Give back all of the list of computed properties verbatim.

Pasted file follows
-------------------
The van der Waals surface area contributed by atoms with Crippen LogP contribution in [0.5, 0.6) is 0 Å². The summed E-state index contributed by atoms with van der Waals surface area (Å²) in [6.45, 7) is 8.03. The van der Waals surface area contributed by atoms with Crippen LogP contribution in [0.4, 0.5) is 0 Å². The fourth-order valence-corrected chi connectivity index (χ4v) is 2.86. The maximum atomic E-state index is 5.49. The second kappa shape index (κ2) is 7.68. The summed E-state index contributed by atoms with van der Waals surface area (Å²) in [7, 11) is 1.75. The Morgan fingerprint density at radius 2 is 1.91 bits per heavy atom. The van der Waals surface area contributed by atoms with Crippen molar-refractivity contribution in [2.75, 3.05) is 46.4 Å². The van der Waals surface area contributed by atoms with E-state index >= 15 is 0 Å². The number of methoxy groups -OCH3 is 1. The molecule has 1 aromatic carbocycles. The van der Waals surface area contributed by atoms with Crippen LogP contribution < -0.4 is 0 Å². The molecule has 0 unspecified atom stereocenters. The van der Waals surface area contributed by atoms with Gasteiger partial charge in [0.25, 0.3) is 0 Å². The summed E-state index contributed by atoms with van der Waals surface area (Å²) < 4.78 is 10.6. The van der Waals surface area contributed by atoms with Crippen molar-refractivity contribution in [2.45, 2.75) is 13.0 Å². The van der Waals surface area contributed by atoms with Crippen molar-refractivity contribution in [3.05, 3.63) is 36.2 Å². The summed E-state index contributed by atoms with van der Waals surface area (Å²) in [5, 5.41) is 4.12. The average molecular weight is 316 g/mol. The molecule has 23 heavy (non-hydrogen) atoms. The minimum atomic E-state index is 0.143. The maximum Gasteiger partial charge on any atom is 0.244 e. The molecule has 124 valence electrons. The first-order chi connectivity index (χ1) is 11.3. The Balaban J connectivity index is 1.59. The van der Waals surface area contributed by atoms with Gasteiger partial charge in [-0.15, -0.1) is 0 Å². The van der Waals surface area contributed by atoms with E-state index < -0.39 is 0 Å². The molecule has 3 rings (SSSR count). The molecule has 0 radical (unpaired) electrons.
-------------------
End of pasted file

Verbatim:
The van der Waals surface area contributed by atoms with Crippen LogP contribution in [0.5, 0.6) is 0 Å². The summed E-state index contributed by atoms with van der Waals surface area (Å²) in [6.45, 7) is 8.03. The van der Waals surface area contributed by atoms with Crippen LogP contribution in [0.4, 0.5) is 0 Å². The fourth-order valence-corrected chi connectivity index (χ4v) is 2.86. The maximum atomic E-state index is 5.49. The second kappa shape index (κ2) is 7.68. The summed E-state index contributed by atoms with van der Waals surface area (Å²) in [7, 11) is 1.75. The Morgan fingerprint density at radius 2 is 1.91 bits per heavy atom. The van der Waals surface area contributed by atoms with Crippen molar-refractivity contribution in [2.75, 3.05) is 46.4 Å². The van der Waals surface area contributed by atoms with E-state index >= 15 is 0 Å². The number of methoxy groups -OCH3 is 1. The molecule has 1 aromatic carbocycles. The van der Waals surface area contributed by atoms with Crippen LogP contribution < -0.4 is 0 Å². The molecule has 0 unspecified atom stereocenters. The van der Waals surface area contributed by atoms with Gasteiger partial charge in [0.25, 0.3) is 0 Å². The summed E-state index contributed by atoms with van der Waals surface area (Å²) < 4.78 is 10.6. The van der Waals surface area contributed by atoms with Crippen molar-refractivity contribution in [2.45, 2.75) is 13.0 Å². The van der Waals surface area contributed by atoms with Crippen molar-refractivity contribution in [3.05, 3.63) is 36.2 Å². The summed E-state index contributed by atoms with van der Waals surface area (Å²) in [5, 5.41) is 4.12. The average molecular weight is 316 g/mol. The molecule has 23 heavy (non-hydrogen) atoms. The minimum atomic E-state index is 0.143. The maximum Gasteiger partial charge on any atom is 0.244 e. The molecule has 124 valence electrons. The first-order chi connectivity index (χ1) is 11.3. The Balaban J connectivity index is 1.59. The van der Waals surface area contributed by atoms with Gasteiger partial charge in [-0.15, -0.1) is 0 Å². The van der Waals surface area contributed by atoms with E-state index < -0.39 is 0 Å². The molecule has 3 rings (SSSR count). The molecule has 0 radical (unpaired) electrons.